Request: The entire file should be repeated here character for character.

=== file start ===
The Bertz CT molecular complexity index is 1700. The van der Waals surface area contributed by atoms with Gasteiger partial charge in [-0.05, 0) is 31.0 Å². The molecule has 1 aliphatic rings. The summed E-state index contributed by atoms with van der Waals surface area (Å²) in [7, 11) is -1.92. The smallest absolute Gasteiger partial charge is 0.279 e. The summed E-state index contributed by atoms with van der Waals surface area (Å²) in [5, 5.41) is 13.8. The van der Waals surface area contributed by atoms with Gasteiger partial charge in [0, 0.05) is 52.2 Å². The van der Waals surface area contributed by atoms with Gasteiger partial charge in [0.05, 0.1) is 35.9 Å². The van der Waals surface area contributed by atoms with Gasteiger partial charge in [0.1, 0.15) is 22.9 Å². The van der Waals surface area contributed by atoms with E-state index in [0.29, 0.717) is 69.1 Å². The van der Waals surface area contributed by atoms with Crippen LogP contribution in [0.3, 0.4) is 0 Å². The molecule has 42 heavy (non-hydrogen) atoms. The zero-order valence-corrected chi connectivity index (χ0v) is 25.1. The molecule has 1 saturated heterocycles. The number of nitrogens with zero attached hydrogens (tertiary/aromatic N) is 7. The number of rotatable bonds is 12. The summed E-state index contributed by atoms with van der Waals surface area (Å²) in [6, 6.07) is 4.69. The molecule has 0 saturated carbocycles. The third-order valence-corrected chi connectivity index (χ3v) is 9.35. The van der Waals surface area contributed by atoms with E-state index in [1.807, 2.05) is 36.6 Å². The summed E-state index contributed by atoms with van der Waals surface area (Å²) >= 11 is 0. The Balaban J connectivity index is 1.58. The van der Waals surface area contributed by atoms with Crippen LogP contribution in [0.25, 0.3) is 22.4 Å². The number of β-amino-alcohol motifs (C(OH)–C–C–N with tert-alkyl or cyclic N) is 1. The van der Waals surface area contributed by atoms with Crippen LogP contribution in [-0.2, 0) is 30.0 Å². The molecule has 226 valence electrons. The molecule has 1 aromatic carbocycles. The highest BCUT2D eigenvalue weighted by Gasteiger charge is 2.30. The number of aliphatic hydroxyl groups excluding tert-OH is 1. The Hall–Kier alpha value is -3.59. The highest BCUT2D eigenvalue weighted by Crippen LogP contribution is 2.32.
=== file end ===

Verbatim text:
The Bertz CT molecular complexity index is 1700. The van der Waals surface area contributed by atoms with Gasteiger partial charge in [-0.05, 0) is 31.0 Å². The molecule has 1 aliphatic rings. The summed E-state index contributed by atoms with van der Waals surface area (Å²) in [7, 11) is -1.92. The smallest absolute Gasteiger partial charge is 0.279 e. The summed E-state index contributed by atoms with van der Waals surface area (Å²) in [5, 5.41) is 13.8. The van der Waals surface area contributed by atoms with Gasteiger partial charge in [0, 0.05) is 52.2 Å². The van der Waals surface area contributed by atoms with Gasteiger partial charge in [0.05, 0.1) is 35.9 Å². The van der Waals surface area contributed by atoms with Gasteiger partial charge in [0.1, 0.15) is 22.9 Å². The van der Waals surface area contributed by atoms with E-state index in [0.29, 0.717) is 69.1 Å². The van der Waals surface area contributed by atoms with Crippen LogP contribution in [0.3, 0.4) is 0 Å². The molecule has 42 heavy (non-hydrogen) atoms. The zero-order valence-corrected chi connectivity index (χ0v) is 25.1. The molecule has 1 saturated heterocycles. The number of nitrogens with zero attached hydrogens (tertiary/aromatic N) is 7. The number of rotatable bonds is 12. The summed E-state index contributed by atoms with van der Waals surface area (Å²) in [6, 6.07) is 4.69. The molecule has 0 saturated carbocycles. The third-order valence-corrected chi connectivity index (χ3v) is 9.35. The van der Waals surface area contributed by atoms with E-state index in [1.807, 2.05) is 36.6 Å². The summed E-state index contributed by atoms with van der Waals surface area (Å²) >= 11 is 0. The Balaban J connectivity index is 1.58. The van der Waals surface area contributed by atoms with Crippen LogP contribution in [0.25, 0.3) is 22.4 Å². The number of β-amino-alcohol motifs (C(OH)–C–C–N with tert-alkyl or cyclic N) is 1. The van der Waals surface area contributed by atoms with Crippen LogP contribution in [-0.2, 0) is 30.0 Å². The molecule has 226 valence electrons. The molecule has 1 aromatic carbocycles. The highest BCUT2D eigenvalue weighted by Gasteiger charge is 2.30. The number of aliphatic hydroxyl groups excluding tert-OH is 1. The Hall–Kier alpha value is -3.59. The highest BCUT2D eigenvalue weighted by Crippen LogP contribution is 2.32.